Lenovo has seen its profit slump by two thirds amid the ongoing global trend to use smartphones instead of PC's. The computer giant is struggling to diversify its products but said it faced "sizeable challenges."
Beijing-based Lenovo announced on Thursday that its net profit had fallen by 67 percent year-on-year in the third quarter, when it had earned a meager $98 million.
Revenues were also down six percent in Lenovo's third fiscal quarter, ending December 2016.
"Lenovo faced sizeable challenges in its three main lines of business, namely data centre, mobile devices, and PCs and smart devices," the firm said in a statement
Lenovo remains the world's largest PC maker, but has been trying to broaden its smartphone business as the market for personal computers fizzles. Yet, it's struggling to keep pace with Apple and Android rivals. Sales of the firm's Moto and Lenovo branded phones slipped 23 percent year-on-year in the three months to December.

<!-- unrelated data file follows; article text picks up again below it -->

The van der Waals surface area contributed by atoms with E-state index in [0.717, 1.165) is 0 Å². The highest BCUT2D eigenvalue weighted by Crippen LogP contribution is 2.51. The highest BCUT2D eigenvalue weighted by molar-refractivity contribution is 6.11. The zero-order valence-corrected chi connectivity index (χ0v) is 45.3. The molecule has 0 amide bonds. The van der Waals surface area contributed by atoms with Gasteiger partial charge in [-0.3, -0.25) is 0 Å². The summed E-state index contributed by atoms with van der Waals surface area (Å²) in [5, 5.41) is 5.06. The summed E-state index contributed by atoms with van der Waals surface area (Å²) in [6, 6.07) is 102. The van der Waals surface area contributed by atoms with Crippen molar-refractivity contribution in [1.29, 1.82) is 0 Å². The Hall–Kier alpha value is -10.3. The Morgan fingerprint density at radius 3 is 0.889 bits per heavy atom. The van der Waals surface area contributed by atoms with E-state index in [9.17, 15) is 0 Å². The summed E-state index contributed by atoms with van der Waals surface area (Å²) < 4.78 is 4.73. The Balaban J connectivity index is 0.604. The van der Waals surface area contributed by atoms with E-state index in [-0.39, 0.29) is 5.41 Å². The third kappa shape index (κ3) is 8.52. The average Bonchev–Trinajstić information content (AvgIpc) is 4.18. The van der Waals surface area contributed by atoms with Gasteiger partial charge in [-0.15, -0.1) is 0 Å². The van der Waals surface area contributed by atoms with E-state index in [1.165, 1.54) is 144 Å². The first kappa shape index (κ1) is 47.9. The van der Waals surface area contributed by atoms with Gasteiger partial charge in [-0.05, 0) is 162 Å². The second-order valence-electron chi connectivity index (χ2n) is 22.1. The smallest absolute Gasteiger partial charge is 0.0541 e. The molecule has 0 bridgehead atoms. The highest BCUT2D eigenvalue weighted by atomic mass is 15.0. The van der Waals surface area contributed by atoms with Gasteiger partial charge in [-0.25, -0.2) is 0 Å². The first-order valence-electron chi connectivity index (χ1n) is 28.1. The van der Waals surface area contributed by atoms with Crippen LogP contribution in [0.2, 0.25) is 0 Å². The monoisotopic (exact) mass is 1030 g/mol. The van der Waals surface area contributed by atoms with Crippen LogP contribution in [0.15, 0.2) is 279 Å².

Moreover, its data centre business, which includes servers, storage, software and services took a 20 percent dive in sales compared with the previous year. Rising component prices had also been weighing on profits, the company said.
On a brighter note, Lenovo's PC and smart device business, which includes tablets, still saw sales gains of two percent, spurred by "strong growth in North America."
US firms HP and Dell follow Lenovo as leaders in the global PC market. All three increased their share of the market in the final quarter of last year, according to industry trackers. Lenovo announced in January that it was in talks over a potential merger with Japan's struggling PC maker Fujitsu.
uhe/jd (AFP, dpa)